Think of all the games you’ve played. It’s highly likely that the situation in most was depicted as bleak and hostile: gangs rioting in the streets, looting for the best gear and decorating their settlements with kitty pictures. But would we really abandon our moral compasses so easily in the face of oblivion? (not that there’s anything wrong with cats, mind you.)
According to researchers, this might not be how things would actually turn out. It’s hard to study how we’d react to Armageddon without convincing us that the world is actually about to end so instead, a small international team turned to video games for the answer. I can’t say I blame them – we gamers have known they hold the answer to everything for a while now.
The team conducted an experiment with a large group of volunteers in a massively-multiplayer online role-playing game (MMORPG) called ArcheAge by developer XL Games. It’s a little hard to tell from the Steam page what this title is about because the description is so open but that’s the whole point: players can build houses, have parties, learn a trade, spend money and advance through the ranks of guilds. They’re essentially able to do as they please, and this is what made the release so well-suited for behavioural analysis.
Upon joining the server for the fourth closed beta test, volunteers were advised that everything they accomplished would be wiped out in 11 weeks. All evidence of the virtual world and what had occurred within it would vanish, so the outcome or penalty of any in-game behaviours lost their meaning. This allowed the researchers observing 270-million of them anonymously to see how the people behind the avatars would behave when they knew that the clock was ticking down.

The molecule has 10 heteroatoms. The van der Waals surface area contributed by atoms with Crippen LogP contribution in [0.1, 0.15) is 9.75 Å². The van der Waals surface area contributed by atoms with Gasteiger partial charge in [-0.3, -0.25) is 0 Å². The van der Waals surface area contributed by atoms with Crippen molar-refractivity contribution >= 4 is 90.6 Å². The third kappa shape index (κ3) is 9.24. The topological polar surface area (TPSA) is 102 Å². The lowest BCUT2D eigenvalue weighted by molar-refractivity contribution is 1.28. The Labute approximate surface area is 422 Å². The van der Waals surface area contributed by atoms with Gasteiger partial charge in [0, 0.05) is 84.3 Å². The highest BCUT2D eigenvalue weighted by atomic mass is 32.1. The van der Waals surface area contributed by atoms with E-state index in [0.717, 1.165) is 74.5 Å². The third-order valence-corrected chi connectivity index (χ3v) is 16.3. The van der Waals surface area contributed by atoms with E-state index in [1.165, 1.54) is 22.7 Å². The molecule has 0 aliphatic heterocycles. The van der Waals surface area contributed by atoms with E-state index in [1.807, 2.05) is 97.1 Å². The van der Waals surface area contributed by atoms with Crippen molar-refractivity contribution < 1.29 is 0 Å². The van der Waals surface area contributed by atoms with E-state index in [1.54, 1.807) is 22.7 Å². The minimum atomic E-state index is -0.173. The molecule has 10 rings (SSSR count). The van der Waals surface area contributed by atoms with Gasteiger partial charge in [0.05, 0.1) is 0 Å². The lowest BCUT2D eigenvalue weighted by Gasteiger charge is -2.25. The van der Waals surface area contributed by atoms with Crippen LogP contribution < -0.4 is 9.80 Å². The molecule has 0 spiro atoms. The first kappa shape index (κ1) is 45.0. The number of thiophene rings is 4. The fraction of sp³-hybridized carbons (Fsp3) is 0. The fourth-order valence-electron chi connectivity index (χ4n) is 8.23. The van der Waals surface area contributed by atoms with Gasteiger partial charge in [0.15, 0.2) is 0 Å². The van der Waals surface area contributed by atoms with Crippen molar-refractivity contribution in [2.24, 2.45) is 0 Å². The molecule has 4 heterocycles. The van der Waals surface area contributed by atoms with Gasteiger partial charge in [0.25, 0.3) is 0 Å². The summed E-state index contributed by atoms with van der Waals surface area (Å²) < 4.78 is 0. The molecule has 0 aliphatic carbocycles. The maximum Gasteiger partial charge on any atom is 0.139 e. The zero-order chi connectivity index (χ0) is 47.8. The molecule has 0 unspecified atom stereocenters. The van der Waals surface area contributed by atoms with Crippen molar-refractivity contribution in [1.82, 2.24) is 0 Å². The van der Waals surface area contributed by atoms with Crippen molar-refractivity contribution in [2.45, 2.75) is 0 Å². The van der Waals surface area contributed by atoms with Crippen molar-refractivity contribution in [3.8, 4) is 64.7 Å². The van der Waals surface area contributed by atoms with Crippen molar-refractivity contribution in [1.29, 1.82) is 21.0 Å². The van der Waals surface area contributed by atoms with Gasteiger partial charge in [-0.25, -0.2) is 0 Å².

So did everyone resort to rioting and killing sprees when confronted with the apocalypse? In actual fact, no: players acted more nicely towards each other, banding together to work as a team rather than focusing as much on their individual success. The researchers found that rather than wreaking havoc, most chose to spend their time hanging out with fellow virtual comrades. The majority of players stopped anything to do with character advancement or progression and instead became more social.
Of course, there were a few outliers intent on causing mayhem who resorted to anti-social behaviour such as murder. But the report states that for the most part, the virtual world became a calm and peaceful place. As said by team-member Dr Jeremy Blackburn from Telefonica Research and Development in Barcelona:
People don’t really go off the deep end, they just stop worrying about the future.
It’s impossible to say whether such an online test would truly mimic an Armageddon experience, and we’ll never know what we’d actually do unless impending doom actually hit us. But research has shown that the behaviour exhibited by players in an online world isn’t very far from human behaviour in the real world – so the experiment could be a good approximation of an end-times scenario.
Don’t you think that’s kind of comforting, that people might prioritise friends and community in the face of an impending apocalypse rather than going nuts in some kind of mad free-for-all? With all the negativity and hate in the world today, perhaps that’s what we need to keep reminding ourselves of.